Brexit: No trade deal unless 'substantial shift' from EU, UK says

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image captionThe EU's chief negotiator, Michel Barnier, said it was "the moment of truth" for the talks

There will be no post-Brexit trade deal between the UK and EU unless there is a "substantial shift" from Brussels in the coming days, a government source has told the BBC.

It is understood there is likely to be a decision before Christmas on whether or not a deal can be reached.

The two sides have been in negotiations about how many years it will take to phase in new fisheries arrangements.

The EU's Michel Barnier said any deal must be "balanced and reciprocal".

The talks are expected to continue on Monday, a UK government source has said.

Writing on Twitter on Sunday, Mr Barnier, the EU's chief negotiator, said the talks were at a "crucial moment" and the two sides were working "hard" to try to narrow their differences.

"We respect the sovereignty of the UK and we expect the same. Both the EU and Britain must have the right to set their own laws and control their own waters. And we should both be able to act when our interests are at stake."

'Flexibility needed'

Whitehall sources say it is increasingly likely the UK will end its post-Brexit transition period without a free trade agreement with the EU, meaning that on 1 January the two sides will rely on World Trade Organization (WTO) rules to govern exports and imports.

This could see tariffs introduced on goods being sold and bought - which may lead to increased prices for certain products.

A government source told the BBC the EU was "still struggling to get the flexibility needed from member states" to make a deal possible.

"We need to get any deal right and based on terms which respect what the British people voted for.

"We're continuing to try every possible path to an agreement, but without a substantial shift from the [European] Commission we will be leaving on WTO terms on 31 December."

'We are ready'

Health Secretary Matt Hancock said an agreement was in both sides' interests "given all the problems that are going on on the continent as well as here" with Covid, but the EU needed to give ground.

"I hope the EU moves on its unreasonable demands, that I don't think anybody could reasonably accept, and then we can get a trade deal," he told the BBC's Andrew Marr.

"But we are ready, whatever's necessary."

Prime Minister Boris Johnson has vowed to keep talking, but warned gaps had yet to be bridged.

Senior MEPs in the European Parliament have said they will not be "rushed" into signing off a deal on their side and want to see the text of any agreement by Sunday if they are to approve it by the end of the year.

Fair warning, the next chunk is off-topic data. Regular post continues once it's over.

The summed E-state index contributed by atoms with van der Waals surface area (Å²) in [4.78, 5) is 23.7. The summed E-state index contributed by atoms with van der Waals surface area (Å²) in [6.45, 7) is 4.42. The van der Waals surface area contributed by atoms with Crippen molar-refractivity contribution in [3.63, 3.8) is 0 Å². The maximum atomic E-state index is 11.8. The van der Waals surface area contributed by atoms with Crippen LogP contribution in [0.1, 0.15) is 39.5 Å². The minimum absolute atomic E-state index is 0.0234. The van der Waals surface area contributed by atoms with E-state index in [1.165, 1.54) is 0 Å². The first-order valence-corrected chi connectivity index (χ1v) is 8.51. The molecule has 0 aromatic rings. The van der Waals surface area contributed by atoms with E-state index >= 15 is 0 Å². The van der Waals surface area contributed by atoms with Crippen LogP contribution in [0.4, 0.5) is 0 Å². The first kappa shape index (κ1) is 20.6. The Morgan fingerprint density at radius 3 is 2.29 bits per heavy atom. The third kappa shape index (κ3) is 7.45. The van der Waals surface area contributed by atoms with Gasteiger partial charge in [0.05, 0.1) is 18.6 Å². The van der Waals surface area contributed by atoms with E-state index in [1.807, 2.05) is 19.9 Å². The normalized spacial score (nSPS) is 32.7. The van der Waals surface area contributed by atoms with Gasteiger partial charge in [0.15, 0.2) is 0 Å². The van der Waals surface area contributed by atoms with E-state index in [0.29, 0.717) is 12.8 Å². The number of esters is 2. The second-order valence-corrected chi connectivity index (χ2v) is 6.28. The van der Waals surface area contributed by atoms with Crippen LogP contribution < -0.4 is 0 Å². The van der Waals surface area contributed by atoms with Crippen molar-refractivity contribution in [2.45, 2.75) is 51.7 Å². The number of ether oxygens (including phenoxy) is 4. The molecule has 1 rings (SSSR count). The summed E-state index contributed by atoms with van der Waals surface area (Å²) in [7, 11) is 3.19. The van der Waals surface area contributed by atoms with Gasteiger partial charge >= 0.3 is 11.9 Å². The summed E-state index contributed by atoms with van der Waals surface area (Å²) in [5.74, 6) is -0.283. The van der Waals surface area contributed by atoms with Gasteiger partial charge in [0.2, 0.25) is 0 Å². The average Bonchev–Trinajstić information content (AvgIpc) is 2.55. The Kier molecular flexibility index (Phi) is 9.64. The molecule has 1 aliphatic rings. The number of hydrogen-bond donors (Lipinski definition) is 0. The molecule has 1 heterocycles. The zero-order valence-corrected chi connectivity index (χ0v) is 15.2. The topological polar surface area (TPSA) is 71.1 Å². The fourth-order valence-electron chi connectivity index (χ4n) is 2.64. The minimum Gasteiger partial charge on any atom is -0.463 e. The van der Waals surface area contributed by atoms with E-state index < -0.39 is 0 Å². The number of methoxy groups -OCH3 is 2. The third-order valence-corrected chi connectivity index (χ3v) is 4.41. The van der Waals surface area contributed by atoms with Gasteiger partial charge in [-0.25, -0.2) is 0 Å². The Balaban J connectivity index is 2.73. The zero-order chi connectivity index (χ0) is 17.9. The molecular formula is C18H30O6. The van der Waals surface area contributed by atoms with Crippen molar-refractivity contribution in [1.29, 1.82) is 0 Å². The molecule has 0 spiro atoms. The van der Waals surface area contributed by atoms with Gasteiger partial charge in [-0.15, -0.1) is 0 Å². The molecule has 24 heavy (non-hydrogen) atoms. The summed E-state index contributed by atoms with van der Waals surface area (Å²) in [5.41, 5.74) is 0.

A senior EU source told the BBC's Brussels correspondent Nick Beake: "The Member States are the EU. And as a former member state, the UK knows well that the EU negotiator is there to protect the interest of Europeans.

"We believe it is in both sides' interest to reach a fair deal, which cannot be the case without a level playing field and sustainable arrangements for fisheries."

media captionMichel Barnier says negotiations have "just a few hours"

The two sides have been at odds over the length of time it will take to introduce new arrangements once the UK leaves the bloc's Common Fisheries Policy.

The UK, led by its chief negotiator, David Frost, has insisted its sovereign rights over its waters must be respected from day one and its fleets must be able to keep a much larger share of their own catch.

The EU is insisting on a much longer transition period, with guarantees on access and how catches are distributed.

The two sides are reported to have made progress in recent days on the issues of fair competition and what to do if the UK is deemed to get an unfair competitive advantage by moving away from EU rules and standards.

If a deal is reached between the two sides, it would need to be agreed by parliaments in the UK and the European Union's member states.

UK MPs have now finished for the Christmas break, but Cabinet Office minister Michael Gove said on Thursday that they could be called back to ratify a deal in the coming days, were one to be agreed.

The basics

  • Brexit happened but rules didn't change at once: The UK left the European Union on 31 January 2020, but leaders needed time to negotiate a deal for life afterwards - they got 11 months.
  • Talks are happening: The UK and the EU have until 31 December 2020 to agree a trade deal as well as other things, such as fishing rights.
  • If there is no deal: Border checks and taxes will be introduced for goods travelling between the UK and the EU. But deal or no deal, we will still see changes.

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